Plantinga On this distinction, see Smith Moreover, one must say that for Thomasson to say truly with respect to a real context that a fictum possesses one such property is again tantamount to saying truly that, according to reality that is, according to the concrete part of our world , that fictum possesses that property. The reader might wonder how one can integrate these obviously incompatible theories into a single theory without inconsistency. First, as he himself makes clear at the very outset, his theory is committal. The noncommittal element comes in only insofar as Voltolini acknowledges that there are noncommittal uses of fictional names and sentences, namely the uses of fictional discourse.
This, however, seems to be fairly undisputed even among advocates of those kinds of committal theories Voltolini discusses in Part I of the book with the exception of Amie Thomasson. For Voltolini, fictitious objects are contingent beings that are created by the authors of fictional stories through acts of storytelling and thus come into being at a certain moment in history.
These elements are, on the one hand, the make-believe process-type in which it is pretended that there is a typically concrete individual that has certain properties and, on the other, a set of properties. As shall be seen shortly, however, this is not yet the full picture.
But since the additional element of the full picture is motivated by a particular difficulty that Voltolini sees with this provisional characterization, I shall stick to the latter one for a moment. Voltolini continues the outline of his theory as follows:. This is the set of the properties corresponding to the properties that are directly or indirectly mobilized in a certain process of make-believe, that is, the process of storytelling in which one makes believe that a certain, typically concrete, individual explicitly or implicitly possesses precisely the properties in question.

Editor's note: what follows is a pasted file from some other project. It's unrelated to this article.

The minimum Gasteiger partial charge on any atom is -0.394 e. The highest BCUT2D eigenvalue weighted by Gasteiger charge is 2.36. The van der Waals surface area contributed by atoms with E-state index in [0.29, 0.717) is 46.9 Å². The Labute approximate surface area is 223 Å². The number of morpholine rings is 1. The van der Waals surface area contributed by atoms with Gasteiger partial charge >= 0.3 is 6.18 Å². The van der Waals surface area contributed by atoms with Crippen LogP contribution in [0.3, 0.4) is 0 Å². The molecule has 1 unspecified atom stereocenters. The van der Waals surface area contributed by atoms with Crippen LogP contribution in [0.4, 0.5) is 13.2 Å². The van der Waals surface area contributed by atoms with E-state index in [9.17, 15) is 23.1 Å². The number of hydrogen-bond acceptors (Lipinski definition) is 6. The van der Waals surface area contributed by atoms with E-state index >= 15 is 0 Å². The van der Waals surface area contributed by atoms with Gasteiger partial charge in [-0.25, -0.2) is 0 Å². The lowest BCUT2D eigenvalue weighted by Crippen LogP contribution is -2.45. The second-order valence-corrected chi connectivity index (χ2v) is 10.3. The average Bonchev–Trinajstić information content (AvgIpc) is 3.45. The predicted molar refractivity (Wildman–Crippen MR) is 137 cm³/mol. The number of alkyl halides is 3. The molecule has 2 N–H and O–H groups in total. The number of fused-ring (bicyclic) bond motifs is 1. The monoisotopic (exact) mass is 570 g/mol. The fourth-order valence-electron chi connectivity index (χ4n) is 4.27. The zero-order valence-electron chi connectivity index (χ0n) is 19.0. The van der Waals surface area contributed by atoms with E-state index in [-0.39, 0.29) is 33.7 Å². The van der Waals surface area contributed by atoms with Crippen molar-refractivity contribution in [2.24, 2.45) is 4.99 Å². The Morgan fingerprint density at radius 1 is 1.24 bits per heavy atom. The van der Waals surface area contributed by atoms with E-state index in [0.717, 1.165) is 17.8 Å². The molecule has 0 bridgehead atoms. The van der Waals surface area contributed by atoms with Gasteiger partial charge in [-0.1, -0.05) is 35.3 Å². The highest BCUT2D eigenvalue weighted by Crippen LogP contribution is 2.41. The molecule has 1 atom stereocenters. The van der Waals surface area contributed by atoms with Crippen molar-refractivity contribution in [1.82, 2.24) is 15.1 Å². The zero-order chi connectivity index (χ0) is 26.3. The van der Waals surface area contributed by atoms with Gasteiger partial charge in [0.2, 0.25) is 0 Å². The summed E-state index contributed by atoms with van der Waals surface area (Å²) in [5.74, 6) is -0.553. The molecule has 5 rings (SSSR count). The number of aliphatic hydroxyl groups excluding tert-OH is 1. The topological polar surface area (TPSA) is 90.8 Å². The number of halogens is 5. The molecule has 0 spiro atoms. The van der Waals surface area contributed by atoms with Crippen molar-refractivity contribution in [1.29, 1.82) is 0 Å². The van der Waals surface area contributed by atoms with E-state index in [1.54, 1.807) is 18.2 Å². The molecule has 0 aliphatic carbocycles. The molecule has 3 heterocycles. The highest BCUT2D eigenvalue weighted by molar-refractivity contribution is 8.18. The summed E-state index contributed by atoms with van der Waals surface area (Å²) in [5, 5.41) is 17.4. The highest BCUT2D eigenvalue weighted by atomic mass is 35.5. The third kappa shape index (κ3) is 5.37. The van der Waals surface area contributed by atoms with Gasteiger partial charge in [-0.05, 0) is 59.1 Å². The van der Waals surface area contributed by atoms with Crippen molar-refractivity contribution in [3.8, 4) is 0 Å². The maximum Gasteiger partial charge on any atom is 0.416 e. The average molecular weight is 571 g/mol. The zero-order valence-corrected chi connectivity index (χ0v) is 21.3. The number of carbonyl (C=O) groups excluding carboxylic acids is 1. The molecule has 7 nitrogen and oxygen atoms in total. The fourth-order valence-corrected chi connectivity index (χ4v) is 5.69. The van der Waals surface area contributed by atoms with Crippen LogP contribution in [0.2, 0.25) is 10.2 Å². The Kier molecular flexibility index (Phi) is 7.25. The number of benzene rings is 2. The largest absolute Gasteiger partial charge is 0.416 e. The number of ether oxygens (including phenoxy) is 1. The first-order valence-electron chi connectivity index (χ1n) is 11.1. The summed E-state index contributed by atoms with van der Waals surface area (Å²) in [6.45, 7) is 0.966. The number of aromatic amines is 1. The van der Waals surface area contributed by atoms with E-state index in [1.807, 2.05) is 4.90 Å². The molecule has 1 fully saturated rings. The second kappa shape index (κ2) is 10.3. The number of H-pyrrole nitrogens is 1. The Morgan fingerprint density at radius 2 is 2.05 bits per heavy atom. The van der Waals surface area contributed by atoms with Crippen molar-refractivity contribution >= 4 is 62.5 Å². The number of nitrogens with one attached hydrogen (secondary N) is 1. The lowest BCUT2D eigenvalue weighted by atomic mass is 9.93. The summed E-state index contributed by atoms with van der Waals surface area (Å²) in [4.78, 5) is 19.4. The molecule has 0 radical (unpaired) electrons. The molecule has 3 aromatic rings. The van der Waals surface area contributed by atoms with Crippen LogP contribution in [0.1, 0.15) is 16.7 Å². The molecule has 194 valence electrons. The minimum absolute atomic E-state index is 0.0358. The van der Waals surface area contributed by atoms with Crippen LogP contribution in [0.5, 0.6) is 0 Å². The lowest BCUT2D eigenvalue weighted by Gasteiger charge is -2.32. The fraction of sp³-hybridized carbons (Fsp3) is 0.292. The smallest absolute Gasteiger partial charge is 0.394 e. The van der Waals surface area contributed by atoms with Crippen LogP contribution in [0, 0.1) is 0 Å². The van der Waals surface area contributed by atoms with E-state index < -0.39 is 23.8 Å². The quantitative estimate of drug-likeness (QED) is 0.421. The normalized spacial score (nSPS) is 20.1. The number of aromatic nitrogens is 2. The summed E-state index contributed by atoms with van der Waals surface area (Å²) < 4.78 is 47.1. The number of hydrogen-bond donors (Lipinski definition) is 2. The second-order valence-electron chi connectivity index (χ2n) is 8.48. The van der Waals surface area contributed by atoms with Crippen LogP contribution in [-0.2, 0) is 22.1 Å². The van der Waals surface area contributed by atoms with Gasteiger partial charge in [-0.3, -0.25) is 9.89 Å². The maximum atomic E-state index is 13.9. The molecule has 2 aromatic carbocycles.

But identity of constituting property sets is not a sufficient condition for the identity of fictitious objects. That is, there may be distinct characters that share exactly the same internal properties. Furthermore, the existence of a particular set of properties is a necessary but not a sufficient condition for the existence of a fictitious object that has this set as one of its constituents.
Therefore, storytellers can rightly be considered to be creators of fictitious objects. Storytelling processes involve mental acts but are not reducible to these Assume that a storyteller tells a certain story that has never been told by anyone before, and immediately after the end of the storytelling process passes away. Consider the following passages that throw some light on this line of thought:.
As I remarked in the previous chapter, if the participant s in one such [storytelling] process ceased to exist as soon as that process came to an end, so that no trace of the process remained, no fictional entity would emerge from it. This does not depend on the fact that such a process is private for a make-believe game may well be in fact, typically is intersubjective.